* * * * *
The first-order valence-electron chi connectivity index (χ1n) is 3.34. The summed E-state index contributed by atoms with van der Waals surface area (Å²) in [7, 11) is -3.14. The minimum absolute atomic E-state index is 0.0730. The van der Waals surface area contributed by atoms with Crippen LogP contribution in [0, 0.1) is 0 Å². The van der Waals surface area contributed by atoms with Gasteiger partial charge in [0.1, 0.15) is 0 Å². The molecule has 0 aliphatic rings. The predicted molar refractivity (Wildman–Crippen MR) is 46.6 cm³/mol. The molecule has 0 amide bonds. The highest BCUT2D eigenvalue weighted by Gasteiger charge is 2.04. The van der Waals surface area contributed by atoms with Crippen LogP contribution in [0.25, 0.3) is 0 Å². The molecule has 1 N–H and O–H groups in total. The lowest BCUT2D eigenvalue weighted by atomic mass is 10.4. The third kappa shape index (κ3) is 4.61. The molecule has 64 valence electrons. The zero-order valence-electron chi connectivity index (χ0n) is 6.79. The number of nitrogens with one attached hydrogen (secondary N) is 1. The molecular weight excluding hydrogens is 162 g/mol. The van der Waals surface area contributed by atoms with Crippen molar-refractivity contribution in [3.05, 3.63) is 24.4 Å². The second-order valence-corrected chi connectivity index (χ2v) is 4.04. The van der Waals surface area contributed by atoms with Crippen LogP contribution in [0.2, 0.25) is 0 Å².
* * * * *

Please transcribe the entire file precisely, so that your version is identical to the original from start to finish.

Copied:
The first-order valence-electron chi connectivity index (χ1n) is 3.34. The summed E-state index contributed by atoms with van der Waals surface area (Å²) in [7, 11) is -3.14. The minimum absolute atomic E-state index is 0.0730. The van der Waals surface area contributed by atoms with Crippen LogP contribution in [0, 0.1) is 0 Å². The van der Waals surface area contributed by atoms with Gasteiger partial charge in [0.1, 0.15) is 0 Å². The molecule has 0 aliphatic rings. The predicted molar refractivity (Wildman–Crippen MR) is 46.6 cm³/mol. The molecule has 0 amide bonds. The highest BCUT2D eigenvalue weighted by Gasteiger charge is 2.04. The van der Waals surface area contributed by atoms with Crippen LogP contribution in [0.25, 0.3) is 0 Å². The molecule has 1 N–H and O–H groups in total. The lowest BCUT2D eigenvalue weighted by atomic mass is 10.4. The third kappa shape index (κ3) is 4.61. The molecule has 64 valence electrons. The zero-order valence-electron chi connectivity index (χ0n) is 6.79. The number of nitrogens with one attached hydrogen (secondary N) is 1. The molecular weight excluding hydrogens is 162 g/mol. The van der Waals surface area contributed by atoms with Crippen molar-refractivity contribution in [3.05, 3.63) is 24.4 Å². The second-order valence-corrected chi connectivity index (χ2v) is 4.04. The van der Waals surface area contributed by atoms with Crippen LogP contribution in [0.2, 0.25) is 0 Å².